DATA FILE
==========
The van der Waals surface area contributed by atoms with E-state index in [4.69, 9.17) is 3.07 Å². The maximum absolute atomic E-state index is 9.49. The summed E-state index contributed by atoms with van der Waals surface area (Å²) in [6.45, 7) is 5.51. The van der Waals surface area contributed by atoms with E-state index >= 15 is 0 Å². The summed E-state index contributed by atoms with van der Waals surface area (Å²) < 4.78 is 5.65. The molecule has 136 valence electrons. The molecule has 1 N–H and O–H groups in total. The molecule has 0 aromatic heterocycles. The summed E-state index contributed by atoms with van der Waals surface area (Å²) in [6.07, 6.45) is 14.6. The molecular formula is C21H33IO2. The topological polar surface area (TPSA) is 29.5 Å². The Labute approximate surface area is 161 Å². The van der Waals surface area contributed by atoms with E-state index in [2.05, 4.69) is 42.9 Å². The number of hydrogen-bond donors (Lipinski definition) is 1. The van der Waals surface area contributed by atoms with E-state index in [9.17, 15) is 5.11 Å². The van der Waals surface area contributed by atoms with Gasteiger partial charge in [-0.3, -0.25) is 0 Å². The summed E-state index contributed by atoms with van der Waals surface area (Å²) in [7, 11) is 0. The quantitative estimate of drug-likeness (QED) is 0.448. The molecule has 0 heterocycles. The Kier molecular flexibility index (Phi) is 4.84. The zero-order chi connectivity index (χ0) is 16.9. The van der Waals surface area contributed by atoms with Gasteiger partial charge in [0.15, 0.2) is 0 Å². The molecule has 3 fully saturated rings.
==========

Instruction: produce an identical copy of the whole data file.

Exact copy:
The van der Waals surface area contributed by atoms with E-state index in [4.69, 9.17) is 3.07 Å². The maximum absolute atomic E-state index is 9.49. The summed E-state index contributed by atoms with van der Waals surface area (Å²) in [6.45, 7) is 5.51. The van der Waals surface area contributed by atoms with E-state index >= 15 is 0 Å². The summed E-state index contributed by atoms with van der Waals surface area (Å²) < 4.78 is 5.65. The molecule has 136 valence electrons. The molecule has 1 N–H and O–H groups in total. The molecule has 0 aromatic heterocycles. The summed E-state index contributed by atoms with van der Waals surface area (Å²) in [6.07, 6.45) is 14.6. The molecular formula is C21H33IO2. The topological polar surface area (TPSA) is 29.5 Å². The Labute approximate surface area is 161 Å². The van der Waals surface area contributed by atoms with E-state index in [2.05, 4.69) is 42.9 Å². The number of hydrogen-bond donors (Lipinski definition) is 1. The van der Waals surface area contributed by atoms with E-state index in [9.17, 15) is 5.11 Å². The van der Waals surface area contributed by atoms with Gasteiger partial charge in [-0.3, -0.25) is 0 Å². The summed E-state index contributed by atoms with van der Waals surface area (Å²) in [7, 11) is 0. The quantitative estimate of drug-likeness (QED) is 0.448. The molecule has 0 heterocycles. The Kier molecular flexibility index (Phi) is 4.84. The zero-order chi connectivity index (χ0) is 16.9. The van der Waals surface area contributed by atoms with Gasteiger partial charge in [0.15, 0.2) is 0 Å². The molecule has 3 fully saturated rings.